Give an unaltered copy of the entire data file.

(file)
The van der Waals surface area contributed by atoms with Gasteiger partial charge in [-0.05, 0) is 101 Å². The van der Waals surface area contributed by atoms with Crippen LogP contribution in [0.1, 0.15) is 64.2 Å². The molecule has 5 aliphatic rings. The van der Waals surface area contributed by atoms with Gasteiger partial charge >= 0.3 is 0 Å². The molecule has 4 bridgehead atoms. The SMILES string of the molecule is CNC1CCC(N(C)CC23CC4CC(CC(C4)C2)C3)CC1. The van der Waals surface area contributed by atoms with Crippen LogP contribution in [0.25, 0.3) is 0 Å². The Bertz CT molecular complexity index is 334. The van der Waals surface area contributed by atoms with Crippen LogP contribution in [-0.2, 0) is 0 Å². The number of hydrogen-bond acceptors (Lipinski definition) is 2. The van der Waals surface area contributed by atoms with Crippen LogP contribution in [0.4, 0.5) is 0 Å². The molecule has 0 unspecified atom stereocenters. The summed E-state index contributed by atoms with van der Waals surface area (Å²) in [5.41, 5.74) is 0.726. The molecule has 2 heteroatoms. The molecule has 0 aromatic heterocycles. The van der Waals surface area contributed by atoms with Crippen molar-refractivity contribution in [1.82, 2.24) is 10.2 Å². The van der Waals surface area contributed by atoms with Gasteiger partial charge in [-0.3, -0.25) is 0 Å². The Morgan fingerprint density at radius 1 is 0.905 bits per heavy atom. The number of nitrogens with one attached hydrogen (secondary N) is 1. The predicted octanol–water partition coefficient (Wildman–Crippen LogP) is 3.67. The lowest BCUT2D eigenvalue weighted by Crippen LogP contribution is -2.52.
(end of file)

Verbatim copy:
The van der Waals surface area contributed by atoms with Gasteiger partial charge in [-0.05, 0) is 101 Å². The van der Waals surface area contributed by atoms with Crippen LogP contribution in [0.1, 0.15) is 64.2 Å². The molecule has 5 aliphatic rings. The van der Waals surface area contributed by atoms with Gasteiger partial charge >= 0.3 is 0 Å². The molecule has 4 bridgehead atoms. The SMILES string of the molecule is CNC1CCC(N(C)CC23CC4CC(CC(C4)C2)C3)CC1. The van der Waals surface area contributed by atoms with Crippen LogP contribution in [0.25, 0.3) is 0 Å². The Bertz CT molecular complexity index is 334. The van der Waals surface area contributed by atoms with Crippen LogP contribution in [-0.2, 0) is 0 Å². The number of hydrogen-bond acceptors (Lipinski definition) is 2. The van der Waals surface area contributed by atoms with Crippen LogP contribution in [0.4, 0.5) is 0 Å². The molecule has 0 unspecified atom stereocenters. The summed E-state index contributed by atoms with van der Waals surface area (Å²) in [5.41, 5.74) is 0.726. The molecule has 2 heteroatoms. The molecule has 0 aromatic heterocycles. The van der Waals surface area contributed by atoms with Crippen molar-refractivity contribution in [1.82, 2.24) is 10.2 Å². The van der Waals surface area contributed by atoms with Gasteiger partial charge in [-0.3, -0.25) is 0 Å². The Morgan fingerprint density at radius 1 is 0.905 bits per heavy atom. The number of nitrogens with one attached hydrogen (secondary N) is 1. The predicted octanol–water partition coefficient (Wildman–Crippen LogP) is 3.67. The lowest BCUT2D eigenvalue weighted by Crippen LogP contribution is -2.52.